I like to look at pictures, all kinds, and all those things you absorb come out subconsciously one way or another.”

Robert Mapplethorpe

Reference List

https://www.artblart.com/tag/robert-mapplethorpe-calla-lily/

http://www.anothermag.com/art-photography/8524/robert-mapplethorpes-sensual-flowers

http://www.collection.whitney.org/object/11521

http://www.mapplethorpe.org/

https://www.guggenheim.org/artwork/5351

www.guggenheim.org/artwork/artist/robe

http://www.independent.co.uk/arts-entertainment/art/features/robert-mapplethorpes-petals-and-penises-a-ravishing-new-book-and-major-retrospective-reassess-the-a6911966.h

http://www.tate.org.uk/art/artists/robert-mapplethorpe-11413

http://www.theartstory.org/artist-mapplethorpe-robert-artworks.htm

Welcome To My Blog

Thank you for sharing your time with me.

Have a wonderful day.

Talking Pictures (16) – Genre: Conceptual Photography [Christopher Williams]

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Christopher Williams, Kodak Three Point Reflection Guide © 1968 Eastman Kodak Company, 1968 (Meiko laughing), Vancouver, B.C., 2005

Welcome followers and visitors to my blog and the very latest update in my photography diary. The aim of this particular task is to gain, through research, an understanding of the scope of photography and its varied genres that will inform and support a personal project. Today’s topic is Conceptual Photography.

Conceptual Photography may be defined as;

  • a means to stage a false reality, or capture an idea.

http://www.tate.org.uk/art/art-terms/c/conceptual-photography

  • being the idea (or concept) behind a work is more important than the finished art object.

http://www.tate.org.uk/art/art-terms/c/conceptual-art

  • concerning theconcept of a photo, its message whether it be political, social commentary or an emotional outcry,
  • as possessingsome level of abstraction,
  • as not being an explicit example of a concept, but a general expression of an idea.

http://www.brighthub.com/multimedia/photography/articles/39542.aspx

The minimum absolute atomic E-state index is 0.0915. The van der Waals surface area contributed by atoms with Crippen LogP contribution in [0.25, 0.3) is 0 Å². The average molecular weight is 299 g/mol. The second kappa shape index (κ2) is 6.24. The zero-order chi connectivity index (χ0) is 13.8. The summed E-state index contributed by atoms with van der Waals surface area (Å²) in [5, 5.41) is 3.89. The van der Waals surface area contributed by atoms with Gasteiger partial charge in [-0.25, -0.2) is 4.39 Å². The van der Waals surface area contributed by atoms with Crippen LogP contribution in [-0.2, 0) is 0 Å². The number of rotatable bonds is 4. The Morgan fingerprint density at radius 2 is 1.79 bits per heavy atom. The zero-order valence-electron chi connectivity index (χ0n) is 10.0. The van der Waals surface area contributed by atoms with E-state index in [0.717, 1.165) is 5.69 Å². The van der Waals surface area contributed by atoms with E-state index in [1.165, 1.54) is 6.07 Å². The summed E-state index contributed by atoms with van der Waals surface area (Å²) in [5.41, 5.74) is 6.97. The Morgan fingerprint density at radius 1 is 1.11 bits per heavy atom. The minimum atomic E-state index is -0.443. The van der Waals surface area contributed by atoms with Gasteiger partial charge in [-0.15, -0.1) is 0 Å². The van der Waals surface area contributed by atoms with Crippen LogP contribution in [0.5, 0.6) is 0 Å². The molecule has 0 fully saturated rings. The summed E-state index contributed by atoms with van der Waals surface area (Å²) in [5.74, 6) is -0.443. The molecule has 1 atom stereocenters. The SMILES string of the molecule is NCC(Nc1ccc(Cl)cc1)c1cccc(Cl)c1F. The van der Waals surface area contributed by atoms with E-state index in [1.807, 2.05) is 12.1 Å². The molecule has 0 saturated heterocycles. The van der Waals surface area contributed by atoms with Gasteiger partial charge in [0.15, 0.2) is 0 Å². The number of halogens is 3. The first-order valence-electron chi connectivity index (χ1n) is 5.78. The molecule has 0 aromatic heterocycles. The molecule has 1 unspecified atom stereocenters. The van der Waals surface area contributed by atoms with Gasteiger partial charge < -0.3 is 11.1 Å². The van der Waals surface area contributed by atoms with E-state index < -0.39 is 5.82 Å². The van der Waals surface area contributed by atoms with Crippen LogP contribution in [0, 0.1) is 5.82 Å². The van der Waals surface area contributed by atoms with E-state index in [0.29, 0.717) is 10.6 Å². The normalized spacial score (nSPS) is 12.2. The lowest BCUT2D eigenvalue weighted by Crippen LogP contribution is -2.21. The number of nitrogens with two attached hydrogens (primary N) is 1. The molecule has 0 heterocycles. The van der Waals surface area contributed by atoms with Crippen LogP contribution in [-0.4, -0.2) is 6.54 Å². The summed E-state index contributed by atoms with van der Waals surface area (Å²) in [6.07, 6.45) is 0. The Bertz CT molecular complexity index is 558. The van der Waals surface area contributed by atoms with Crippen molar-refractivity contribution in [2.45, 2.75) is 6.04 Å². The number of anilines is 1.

• a means to stage a false reality, or capture an idea.

http://www.tate.org.uk/art/art-terms/c/conceptual-photography

  • being the idea (or concept) behind a work is more important than the finished art object.

http://www.tate.org.uk/art/art-terms/c/conceptual-art

  • concerning theconcept of a photo, its message whether it be political, social commentary or an emotional outcry,
  • as possessingsome level of abstraction,
  • as not being an explicit example of a concept, but a general expression of an idea.

http://www.brighthub.com/multimedia/photography/articles/39542.aspx

99003

Christopher Williams, Kodak Three Point Reflection Guide © 1968 Eastman Kodak Company, 1968 (Meiko laughing), Vancouver, B.C., 2005

The image, close cropped within the frame, presents a female model with one yellow towel wrapped around her hair and another around her bust. The model is offset to the right side of the frame and takes up two thirds of the vertical and horizontal space.The image presents a staged  re-photographing of a Kodak illustration taken from an instruction manual for amateur photographers published in 1968.

The image overtly displays the typically hidden device of the Kodak colour bar—the “Three Point Reflection Guide”  which was used by photographers to measure the trueness of a colour in a coloured image.

Consequently the dynamic tension within the image is accentuated with its inclusion in the portrait of the model.

The dominant colour within the image is the vibrant yellow an acknowledgement to Kodak’s advertising signature colour. The pose echoes the functionality of catalogue shots, but invests the subject with the unreal sheen of advertising.

The relative pristine simplicity of the compositional elements of the image – the minimalist light palette of colours and the subject isolated against the jet-black background reveals the unexpected beauty and cultural resonance of commercial, industrial and instructional photography.

The immediate appeal of this image is the subversive manner in which CW draws attention to both photography as a process and the portrayal of an ideal feminine image. CW  parodies aesthetic conventions of photographic representation, in particular, advertising imagery.

On first glance, this image appears to be a pristine, even sterile, commercial photograph, its model flashing the clean smile fetishised by contemporary advertising as if culled from brand fashion catalogues and magazines.

Once the image has been divorced from its original function, the first thing that is observed is not a photo that shows a woman who has just washed her hair but one that shows a model undertaking her daily strenuous job and the strains and pressures that she has to maintain to keep the artificial facade of ideal beauty for the length of time a photoshoot takes.

Upon closer inspection the image, with its shallow depth of field, reveals the artificiality of the scenario.This is accentuated through use of the older subject and the minor imperfections that remain on her skin.